For decades to come, and perhaps even longer, politicians and historians will be studying the way in which President Donald Trump used Twitter to his advantage, and the repercussions of that platform outright banning him just before the end of his first term.
The action, taken by Twitter in the wake of the January 6th attack on the US Capitol, was a harsh rebuke of the President and belies the concern that they have about Trump stoking any further actions from such crowds.
That decision, however, has cost Twitter dearly.
The tech company suspended Trump’s account on Friday in a move to prevent him from using the platform to incite further unrest among his supporters following the violent protests at the U.S. Capitol last week, according to Twitter. Shortly after market open Monday, the stock dropped as much as 12.3% to reach as low as $45.17 per share.
The context, rather than just the content, of some of Trump’s latest tweets suggested “they were highly likely to encourage and inspire people to replicate the criminal acts that took place at the U.S. Capitol on January 6, 2021,” Twitter wrote in a statement explaining its decision. In one Tweet, Trump asserted that his supporters would “not be disrespected or treated unfairly in any way,” and in another, noted he would not be attending the inauguration of President-elect Joe Biden on Jan. 20, suggesting the event “would be a ‘safe’ target, as he will not be attending,” Twitter added.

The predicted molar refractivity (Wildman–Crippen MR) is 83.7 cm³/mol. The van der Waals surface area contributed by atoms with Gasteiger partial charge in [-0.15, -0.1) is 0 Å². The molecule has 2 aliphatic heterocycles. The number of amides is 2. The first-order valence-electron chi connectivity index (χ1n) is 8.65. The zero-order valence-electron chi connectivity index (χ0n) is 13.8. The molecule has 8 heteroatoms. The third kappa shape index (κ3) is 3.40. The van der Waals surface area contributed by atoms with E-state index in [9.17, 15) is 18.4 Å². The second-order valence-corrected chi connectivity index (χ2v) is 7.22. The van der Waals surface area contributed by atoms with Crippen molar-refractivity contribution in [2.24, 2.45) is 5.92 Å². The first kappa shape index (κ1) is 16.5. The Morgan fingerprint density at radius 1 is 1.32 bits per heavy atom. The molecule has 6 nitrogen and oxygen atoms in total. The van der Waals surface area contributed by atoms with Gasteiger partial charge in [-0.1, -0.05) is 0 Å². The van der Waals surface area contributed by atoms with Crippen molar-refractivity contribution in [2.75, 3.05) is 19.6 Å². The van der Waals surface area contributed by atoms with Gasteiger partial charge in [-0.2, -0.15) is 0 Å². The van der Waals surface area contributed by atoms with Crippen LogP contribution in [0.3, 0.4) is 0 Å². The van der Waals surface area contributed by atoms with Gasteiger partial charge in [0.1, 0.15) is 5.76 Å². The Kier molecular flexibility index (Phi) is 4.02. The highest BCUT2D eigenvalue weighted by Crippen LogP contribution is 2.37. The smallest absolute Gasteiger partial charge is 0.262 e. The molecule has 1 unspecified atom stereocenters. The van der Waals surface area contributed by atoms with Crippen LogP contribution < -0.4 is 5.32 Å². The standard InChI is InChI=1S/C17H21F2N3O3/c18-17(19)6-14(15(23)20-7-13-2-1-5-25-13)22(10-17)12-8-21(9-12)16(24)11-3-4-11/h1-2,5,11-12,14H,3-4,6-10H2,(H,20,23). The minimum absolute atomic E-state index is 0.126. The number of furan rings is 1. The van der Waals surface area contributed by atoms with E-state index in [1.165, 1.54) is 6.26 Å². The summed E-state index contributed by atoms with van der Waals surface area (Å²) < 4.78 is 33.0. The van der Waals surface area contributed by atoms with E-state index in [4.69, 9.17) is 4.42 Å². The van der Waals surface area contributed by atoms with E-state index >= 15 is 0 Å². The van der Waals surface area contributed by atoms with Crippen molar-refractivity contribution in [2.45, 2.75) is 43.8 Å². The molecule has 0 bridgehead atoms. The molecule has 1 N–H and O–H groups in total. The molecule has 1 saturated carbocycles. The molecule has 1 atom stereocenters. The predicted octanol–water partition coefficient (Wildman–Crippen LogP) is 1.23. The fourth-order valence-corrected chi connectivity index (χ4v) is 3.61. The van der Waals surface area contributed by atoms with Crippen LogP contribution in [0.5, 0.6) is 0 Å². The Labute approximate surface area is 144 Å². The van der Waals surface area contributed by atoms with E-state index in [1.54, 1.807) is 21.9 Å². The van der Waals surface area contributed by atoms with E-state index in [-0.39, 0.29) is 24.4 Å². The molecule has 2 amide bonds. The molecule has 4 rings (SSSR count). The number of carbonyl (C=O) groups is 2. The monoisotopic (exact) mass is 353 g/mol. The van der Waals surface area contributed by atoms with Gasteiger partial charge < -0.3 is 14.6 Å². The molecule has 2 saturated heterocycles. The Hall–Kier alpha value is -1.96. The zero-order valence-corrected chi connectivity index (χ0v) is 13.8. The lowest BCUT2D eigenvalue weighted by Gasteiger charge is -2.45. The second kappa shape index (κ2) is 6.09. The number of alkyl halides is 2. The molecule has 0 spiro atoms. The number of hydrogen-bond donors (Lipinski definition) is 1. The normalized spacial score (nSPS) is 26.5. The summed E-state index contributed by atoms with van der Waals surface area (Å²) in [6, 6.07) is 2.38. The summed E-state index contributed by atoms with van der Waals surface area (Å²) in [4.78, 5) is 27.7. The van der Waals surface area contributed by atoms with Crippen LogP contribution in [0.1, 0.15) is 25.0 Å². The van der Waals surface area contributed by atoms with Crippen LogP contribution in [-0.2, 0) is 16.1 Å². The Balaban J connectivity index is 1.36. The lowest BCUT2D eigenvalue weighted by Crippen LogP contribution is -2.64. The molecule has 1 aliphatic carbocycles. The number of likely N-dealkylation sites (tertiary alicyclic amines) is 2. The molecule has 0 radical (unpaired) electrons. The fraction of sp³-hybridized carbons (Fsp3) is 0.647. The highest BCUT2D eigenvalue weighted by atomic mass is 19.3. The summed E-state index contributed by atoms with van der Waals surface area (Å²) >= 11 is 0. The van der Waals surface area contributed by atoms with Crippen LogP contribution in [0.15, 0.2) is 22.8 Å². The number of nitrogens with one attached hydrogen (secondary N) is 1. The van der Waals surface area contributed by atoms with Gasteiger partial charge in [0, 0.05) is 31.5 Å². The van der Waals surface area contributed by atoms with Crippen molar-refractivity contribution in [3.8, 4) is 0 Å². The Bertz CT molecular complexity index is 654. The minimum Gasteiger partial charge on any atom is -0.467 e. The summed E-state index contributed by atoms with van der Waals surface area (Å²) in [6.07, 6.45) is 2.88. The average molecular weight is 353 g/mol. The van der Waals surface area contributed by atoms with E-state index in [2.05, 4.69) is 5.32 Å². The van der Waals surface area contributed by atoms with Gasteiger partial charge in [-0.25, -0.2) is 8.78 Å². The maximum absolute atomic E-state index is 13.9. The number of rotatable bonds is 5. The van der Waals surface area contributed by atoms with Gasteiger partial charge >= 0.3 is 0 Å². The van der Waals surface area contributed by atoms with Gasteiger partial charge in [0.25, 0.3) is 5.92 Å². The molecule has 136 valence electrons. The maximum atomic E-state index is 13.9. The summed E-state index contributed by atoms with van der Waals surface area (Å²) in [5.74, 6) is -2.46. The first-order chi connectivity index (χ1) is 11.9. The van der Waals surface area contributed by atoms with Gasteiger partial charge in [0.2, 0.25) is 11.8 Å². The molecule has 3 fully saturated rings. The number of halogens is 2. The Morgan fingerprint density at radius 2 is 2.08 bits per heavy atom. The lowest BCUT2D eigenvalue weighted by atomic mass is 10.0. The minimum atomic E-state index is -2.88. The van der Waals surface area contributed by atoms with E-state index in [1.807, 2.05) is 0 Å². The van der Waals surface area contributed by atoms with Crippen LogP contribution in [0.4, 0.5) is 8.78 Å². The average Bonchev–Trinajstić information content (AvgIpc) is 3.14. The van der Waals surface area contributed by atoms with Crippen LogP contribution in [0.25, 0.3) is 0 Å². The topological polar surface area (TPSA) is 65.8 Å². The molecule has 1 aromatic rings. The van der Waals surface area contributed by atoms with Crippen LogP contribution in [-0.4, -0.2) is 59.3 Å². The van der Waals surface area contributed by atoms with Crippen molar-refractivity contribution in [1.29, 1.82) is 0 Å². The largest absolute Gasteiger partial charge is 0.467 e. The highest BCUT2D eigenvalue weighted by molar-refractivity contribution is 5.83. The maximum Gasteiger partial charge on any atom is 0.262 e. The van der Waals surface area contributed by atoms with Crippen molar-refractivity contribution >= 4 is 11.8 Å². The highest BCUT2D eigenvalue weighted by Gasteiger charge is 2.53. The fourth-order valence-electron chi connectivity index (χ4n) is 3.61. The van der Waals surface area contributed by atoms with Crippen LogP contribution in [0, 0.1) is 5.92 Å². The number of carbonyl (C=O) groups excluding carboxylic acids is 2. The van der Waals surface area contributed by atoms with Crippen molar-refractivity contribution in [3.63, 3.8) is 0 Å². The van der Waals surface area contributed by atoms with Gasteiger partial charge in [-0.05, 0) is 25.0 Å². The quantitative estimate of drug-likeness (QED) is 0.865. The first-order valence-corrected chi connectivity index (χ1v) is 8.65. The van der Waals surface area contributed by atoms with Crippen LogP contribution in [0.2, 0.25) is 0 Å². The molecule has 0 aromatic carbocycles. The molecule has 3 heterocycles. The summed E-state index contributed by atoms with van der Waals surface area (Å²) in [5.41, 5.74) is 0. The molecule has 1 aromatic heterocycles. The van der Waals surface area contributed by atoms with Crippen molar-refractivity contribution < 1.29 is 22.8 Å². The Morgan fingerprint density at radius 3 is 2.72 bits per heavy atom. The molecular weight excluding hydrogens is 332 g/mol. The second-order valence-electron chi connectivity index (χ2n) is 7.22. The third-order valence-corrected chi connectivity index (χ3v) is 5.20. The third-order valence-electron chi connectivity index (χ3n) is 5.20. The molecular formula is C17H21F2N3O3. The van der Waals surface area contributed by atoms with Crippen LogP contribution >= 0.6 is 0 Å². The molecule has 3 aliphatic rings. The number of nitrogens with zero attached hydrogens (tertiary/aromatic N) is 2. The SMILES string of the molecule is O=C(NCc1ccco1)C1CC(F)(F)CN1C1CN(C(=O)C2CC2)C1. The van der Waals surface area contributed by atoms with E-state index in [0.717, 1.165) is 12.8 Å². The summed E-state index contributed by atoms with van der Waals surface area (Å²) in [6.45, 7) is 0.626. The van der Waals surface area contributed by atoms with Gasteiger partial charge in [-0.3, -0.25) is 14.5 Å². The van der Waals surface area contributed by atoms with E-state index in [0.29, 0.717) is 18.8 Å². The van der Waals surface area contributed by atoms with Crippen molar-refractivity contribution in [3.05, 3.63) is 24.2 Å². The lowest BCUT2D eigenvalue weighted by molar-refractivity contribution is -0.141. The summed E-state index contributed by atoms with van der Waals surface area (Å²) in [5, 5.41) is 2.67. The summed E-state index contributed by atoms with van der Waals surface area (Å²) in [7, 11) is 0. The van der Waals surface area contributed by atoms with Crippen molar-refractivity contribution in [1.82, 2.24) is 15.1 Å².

President Trump is currently also blocked from posting via the @POTUS account, the @WhiteHouse account, and Facebook.
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